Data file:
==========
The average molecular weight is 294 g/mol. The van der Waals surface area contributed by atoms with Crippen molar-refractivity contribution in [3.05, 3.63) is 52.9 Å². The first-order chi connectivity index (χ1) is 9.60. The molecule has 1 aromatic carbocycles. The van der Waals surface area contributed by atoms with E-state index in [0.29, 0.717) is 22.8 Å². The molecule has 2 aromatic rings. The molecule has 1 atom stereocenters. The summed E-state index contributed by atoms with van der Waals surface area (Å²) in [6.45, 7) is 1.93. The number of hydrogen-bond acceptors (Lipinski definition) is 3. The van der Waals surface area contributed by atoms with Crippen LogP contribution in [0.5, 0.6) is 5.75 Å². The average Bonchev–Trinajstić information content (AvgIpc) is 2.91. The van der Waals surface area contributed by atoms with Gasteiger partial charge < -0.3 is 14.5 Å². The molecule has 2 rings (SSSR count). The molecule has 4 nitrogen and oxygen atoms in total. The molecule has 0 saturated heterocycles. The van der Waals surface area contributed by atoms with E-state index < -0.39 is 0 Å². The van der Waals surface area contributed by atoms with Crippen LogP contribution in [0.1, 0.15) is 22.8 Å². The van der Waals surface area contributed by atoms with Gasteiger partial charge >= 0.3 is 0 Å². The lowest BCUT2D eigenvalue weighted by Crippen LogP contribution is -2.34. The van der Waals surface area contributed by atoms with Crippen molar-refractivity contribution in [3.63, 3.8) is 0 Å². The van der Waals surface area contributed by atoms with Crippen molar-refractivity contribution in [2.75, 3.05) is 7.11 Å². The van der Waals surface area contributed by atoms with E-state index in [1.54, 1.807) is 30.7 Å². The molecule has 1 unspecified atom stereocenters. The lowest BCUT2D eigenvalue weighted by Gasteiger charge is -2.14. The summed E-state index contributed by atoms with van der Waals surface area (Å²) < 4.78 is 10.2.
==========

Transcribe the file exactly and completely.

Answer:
The average molecular weight is 294 g/mol. The van der Waals surface area contributed by atoms with Crippen molar-refractivity contribution in [3.05, 3.63) is 52.9 Å². The first-order chi connectivity index (χ1) is 9.60. The molecule has 1 aromatic carbocycles. The van der Waals surface area contributed by atoms with E-state index in [0.29, 0.717) is 22.8 Å². The molecule has 2 aromatic rings. The molecule has 1 atom stereocenters. The summed E-state index contributed by atoms with van der Waals surface area (Å²) in [6.45, 7) is 1.93. The number of hydrogen-bond acceptors (Lipinski definition) is 3. The van der Waals surface area contributed by atoms with Crippen LogP contribution in [0.5, 0.6) is 5.75 Å². The average Bonchev–Trinajstić information content (AvgIpc) is 2.91. The van der Waals surface area contributed by atoms with Gasteiger partial charge < -0.3 is 14.5 Å². The molecule has 2 rings (SSSR count). The molecule has 4 nitrogen and oxygen atoms in total. The molecule has 0 saturated heterocycles. The van der Waals surface area contributed by atoms with E-state index < -0.39 is 0 Å². The van der Waals surface area contributed by atoms with Crippen LogP contribution in [0.1, 0.15) is 22.8 Å². The van der Waals surface area contributed by atoms with Gasteiger partial charge >= 0.3 is 0 Å². The lowest BCUT2D eigenvalue weighted by Crippen LogP contribution is -2.34. The van der Waals surface area contributed by atoms with Crippen molar-refractivity contribution in [3.63, 3.8) is 0 Å². The van der Waals surface area contributed by atoms with Crippen molar-refractivity contribution in [2.75, 3.05) is 7.11 Å². The van der Waals surface area contributed by atoms with E-state index in [1.54, 1.807) is 30.7 Å². The molecule has 1 unspecified atom stereocenters. The lowest BCUT2D eigenvalue weighted by Gasteiger charge is -2.14. The summed E-state index contributed by atoms with van der Waals surface area (Å²) < 4.78 is 10.2.